Asian markets jump after Chinese break, US and Europe cautious ahead of ECB meeting

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Asian markets end largely higher after Chinese holiday weekend... Nikkei pushes above its 15,000 mark... US and Europe sees sluggish trading ahead of ECB meeting this Thursday... and India announces positive plans for the economy and banking reform...

Asian Markets End Higher
As China got back to work after a holiday weekend, Asian markets ended the day mostly up. The Nikkei, and Sensex both gained 0.7% while the star of the day was the hang Seng with a rise of 0.9%. Read the full story.

Nikkei breaks 15,000: first time in two months
The Nikkei average has been sub-15,000 for around 2 months but Tuesday’s trading saw it break that barrier as domestic-demand shares picked up as concerns over Japan’s economy ease. There are some areas though that are not yet seeing the same growth; stocks of exporters in particular are generally still flat or in decline. Read the full story.

US and European trading slow ahead of ECB meeting this week
With the latest figures from the Eurozone showing a further drop in inflation, including Germany, markets were understandably cautious on Tuesday. The European Central Bank meets on Thursday and investors will be hoping to see some measures to tackle the deflation threat. Analysts seem unusually quiet on what those measures might be, so Wednesday may also see some slow trading. US investors are additionally awaiting the latest domestic employment figures, due on Friday. Read the full story.

Oil prices down 
The price of oil fell slightly on Tuesday, as OPEC’s output forecast remains high. However, there are concerns of the protracted unrest in Ukraine, with the threat of full-blown civil war, could damage energy supplies and send prices soaring. Read the full story.

Reserve Bank of India loosens credit
The governor of the Reserve Bank of India today loosened rules on credit and promised not to raise interest rates from the current 8% level as long as inflation continues to ease. The Bank’s policy review will put pressure on the new government to keep control of public spending and push through planned reforms to ensure that the nation’s economy gets back on track. Among other measures announced today, foreign investors will be allowed to participate in domestic exchange traded currency derivatives. Read the full story.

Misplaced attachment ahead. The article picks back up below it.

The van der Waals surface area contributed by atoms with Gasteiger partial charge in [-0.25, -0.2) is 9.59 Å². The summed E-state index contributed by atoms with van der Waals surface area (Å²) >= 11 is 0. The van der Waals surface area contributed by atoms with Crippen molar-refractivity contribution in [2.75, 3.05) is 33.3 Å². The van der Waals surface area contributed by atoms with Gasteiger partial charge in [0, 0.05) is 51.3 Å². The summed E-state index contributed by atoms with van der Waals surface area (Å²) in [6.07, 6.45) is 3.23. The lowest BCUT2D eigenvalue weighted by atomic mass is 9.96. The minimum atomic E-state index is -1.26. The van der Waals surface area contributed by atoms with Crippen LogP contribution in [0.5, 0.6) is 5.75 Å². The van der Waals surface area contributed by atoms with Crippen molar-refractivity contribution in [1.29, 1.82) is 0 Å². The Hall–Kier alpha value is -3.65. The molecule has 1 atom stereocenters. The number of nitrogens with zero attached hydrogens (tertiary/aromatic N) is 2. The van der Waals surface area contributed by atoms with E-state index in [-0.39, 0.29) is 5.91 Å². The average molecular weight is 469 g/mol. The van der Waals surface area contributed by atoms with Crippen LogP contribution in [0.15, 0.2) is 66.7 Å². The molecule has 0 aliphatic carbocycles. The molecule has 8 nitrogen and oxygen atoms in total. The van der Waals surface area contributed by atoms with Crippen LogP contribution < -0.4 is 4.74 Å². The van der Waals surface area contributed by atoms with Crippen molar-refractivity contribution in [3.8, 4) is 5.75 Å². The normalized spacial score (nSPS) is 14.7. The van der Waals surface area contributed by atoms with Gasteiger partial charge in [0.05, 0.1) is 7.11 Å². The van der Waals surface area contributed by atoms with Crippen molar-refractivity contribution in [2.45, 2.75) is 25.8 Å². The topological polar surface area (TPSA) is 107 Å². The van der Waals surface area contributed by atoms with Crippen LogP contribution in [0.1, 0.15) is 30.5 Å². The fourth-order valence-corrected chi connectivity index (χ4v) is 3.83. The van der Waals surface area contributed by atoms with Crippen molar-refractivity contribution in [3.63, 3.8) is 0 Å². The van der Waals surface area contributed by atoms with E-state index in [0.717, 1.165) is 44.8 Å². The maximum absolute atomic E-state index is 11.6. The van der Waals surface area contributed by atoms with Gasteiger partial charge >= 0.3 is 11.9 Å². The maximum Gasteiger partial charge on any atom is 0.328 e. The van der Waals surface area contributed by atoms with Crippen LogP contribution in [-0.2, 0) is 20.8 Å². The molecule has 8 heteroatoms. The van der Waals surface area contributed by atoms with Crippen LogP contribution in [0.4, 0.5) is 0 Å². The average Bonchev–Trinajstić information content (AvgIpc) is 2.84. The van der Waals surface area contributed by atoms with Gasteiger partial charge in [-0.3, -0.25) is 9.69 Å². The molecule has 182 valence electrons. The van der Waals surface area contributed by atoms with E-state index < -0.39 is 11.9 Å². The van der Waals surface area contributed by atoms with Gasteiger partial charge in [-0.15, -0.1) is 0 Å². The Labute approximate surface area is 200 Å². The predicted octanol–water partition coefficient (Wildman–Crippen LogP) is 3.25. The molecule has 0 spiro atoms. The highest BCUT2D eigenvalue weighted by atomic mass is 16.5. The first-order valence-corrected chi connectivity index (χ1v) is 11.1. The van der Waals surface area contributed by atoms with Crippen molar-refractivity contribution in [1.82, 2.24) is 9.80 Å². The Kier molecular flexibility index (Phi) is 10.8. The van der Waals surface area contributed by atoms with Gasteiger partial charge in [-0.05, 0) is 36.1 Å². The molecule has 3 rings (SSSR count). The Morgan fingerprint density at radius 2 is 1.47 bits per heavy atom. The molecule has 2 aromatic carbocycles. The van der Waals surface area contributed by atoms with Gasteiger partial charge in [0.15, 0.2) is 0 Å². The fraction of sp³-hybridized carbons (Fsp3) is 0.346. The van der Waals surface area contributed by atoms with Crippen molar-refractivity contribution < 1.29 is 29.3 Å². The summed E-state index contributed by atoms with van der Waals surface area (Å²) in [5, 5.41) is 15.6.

New Delhi’s Finance Ministry calls for non core sell offs
The Indian Finance Ministry has asked banks to look at the possibility of selling off non-core interests such as insurance. The plan is one of a range of ideas that have been discussed at a meeting of the largest banks in India, as the industry needs to bolster capital reserves. Other ideas include public share offers and larger investors. The banks also discussed tough regulations on wilful defaulters with the Ministry. Read the full story.


South Korea offers 30 year dollar bonds
As the cost of insuring South Korea’s national debt has fallen to a six year low, Asia’s fourth-largest economy has issued 30 year US dollar bonds. There is also a new issue of euro-denominated bonds, its first since 2006. South Korea has record currency reserves and experts believe the bond issues should be very popular with investors. Read the full story.
 

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